Lesson plan

Opinion Writing: Brainstorming to Establish Credibility

Opinion writers need to establish credibility so that their audience will value their opinion. In this lesson, your students learn how to establish themselves as authorities on their chosen writing topics.
GradeSubjectView aligned standards

Students will be able to generate a list of topics for which they have an opinion, and with which they have experience. This will support them as they construct effective opinion pieces in their writing throughout the year.

(5 minutes)
Brainstorm SheetText Samples
  • Tell your students a story about a time someone gave you a recommendation that didn't have tangible merit. For example: The other day, I was cleaning out my closet and I found an old board game that used to belong to my older brother. My friend, who was with me at the time, told me this board game isn’t any fun. I almost listened to him, but I ended up playing it with my parents anyway. We loved it! After I told my friend how enjoyable it was, I found out that he'd never even played the game himself. In fact, he doesn’t even own any board games! He was not an authority on the topic of board games, and I’m so glad he didn’t convince me to leave the game box unopened.
  • Explain to your class that today, they will brainstorm a list of topics that they have knowledge of and care about. They will use this brainstorming list to write an opinion piece. Since they'll have knowledge of their topics, their audience will value their viewpoints.
(5 minutes)
  • Display the Brainstorm Sheet to the class using an interactive whiteboard, document camera, or projector.
  • Read the example in the first row aloud to the class. Explain this example so your students understand how this opinion is backed up by the writer's authority on the topic.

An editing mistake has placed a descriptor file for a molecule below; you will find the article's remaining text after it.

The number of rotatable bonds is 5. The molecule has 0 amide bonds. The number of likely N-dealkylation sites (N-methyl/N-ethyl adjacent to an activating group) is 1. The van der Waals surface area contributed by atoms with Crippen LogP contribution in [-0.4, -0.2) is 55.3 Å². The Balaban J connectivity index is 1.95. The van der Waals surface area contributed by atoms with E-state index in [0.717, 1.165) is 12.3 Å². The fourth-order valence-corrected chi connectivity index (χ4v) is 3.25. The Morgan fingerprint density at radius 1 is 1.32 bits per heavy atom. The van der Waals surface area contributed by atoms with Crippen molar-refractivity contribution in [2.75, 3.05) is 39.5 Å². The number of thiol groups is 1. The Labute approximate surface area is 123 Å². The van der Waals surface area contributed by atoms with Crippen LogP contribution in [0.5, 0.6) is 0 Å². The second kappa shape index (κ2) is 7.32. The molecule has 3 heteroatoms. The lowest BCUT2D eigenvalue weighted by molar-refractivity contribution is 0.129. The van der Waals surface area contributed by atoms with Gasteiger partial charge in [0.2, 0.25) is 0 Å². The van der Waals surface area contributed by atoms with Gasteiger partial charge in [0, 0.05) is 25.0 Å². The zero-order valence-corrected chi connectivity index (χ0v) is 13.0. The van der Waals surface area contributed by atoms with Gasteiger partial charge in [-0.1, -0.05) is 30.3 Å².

• Tell your students that by adding in information about their experience with a topic, they are establishing credibility, which will make their opinion writing stronger. Define CredibilityAs the quality of being believable or convincing.
  • Input one more example of your own into the chart. Narrate your process as you go, so the class understands how to fill out the chart.
(10 minutes)
  • Divide your students into pairs of two.
  • Tell them that they will now see how this brainstorm activity can translate into an actual writing piece.
  • Pass out the Sample Text Sheet and have partners read both samples.
  • Instruct students to identify which piece makes a more believable argument, and to highlight where the author establishes credibility in the stronger sample text.
  • Once they've done this, go over their responses as a class.
(20 minutes)
  • Pass out the Brainstorm Sheet to each student.
  • Ask students to create their own list of topics they have an opinion on and to push themselves to think about their experience with each topic.
  • Enrichment:Provide extra copies of the Brainstorm Sheet to the students who have many ideas flowing. These students may also choose to begin composing an opinion piece, being sure to include the details from their Brainstorm Sheet.
  • Support:Use guiding questions to help students who are struggling with this concept. Ask: What is your topic? How do you feel about your topic? Have you ever been there/tried that, etc.? What can you say to make sure your reader knows how much experience you have with your topic?
(5 minutes)
  • Review each student’s Brainstorm Sheet.
  • Look closely to see which students can establish credibility by stating their experience with their chosen topic.
(5 minutes)
  • Have your students share their ideas with a partner or a group. Ask partners to give feedback: Would you believe your partner’s opinion based on his/her experience with the topic? Why or why not?
  • Gather your students together and remind them that they can utilize this list whenever they are composing an opinion piece. It will help them ensure that they're writing about a topic on which they can claim to be an authority.

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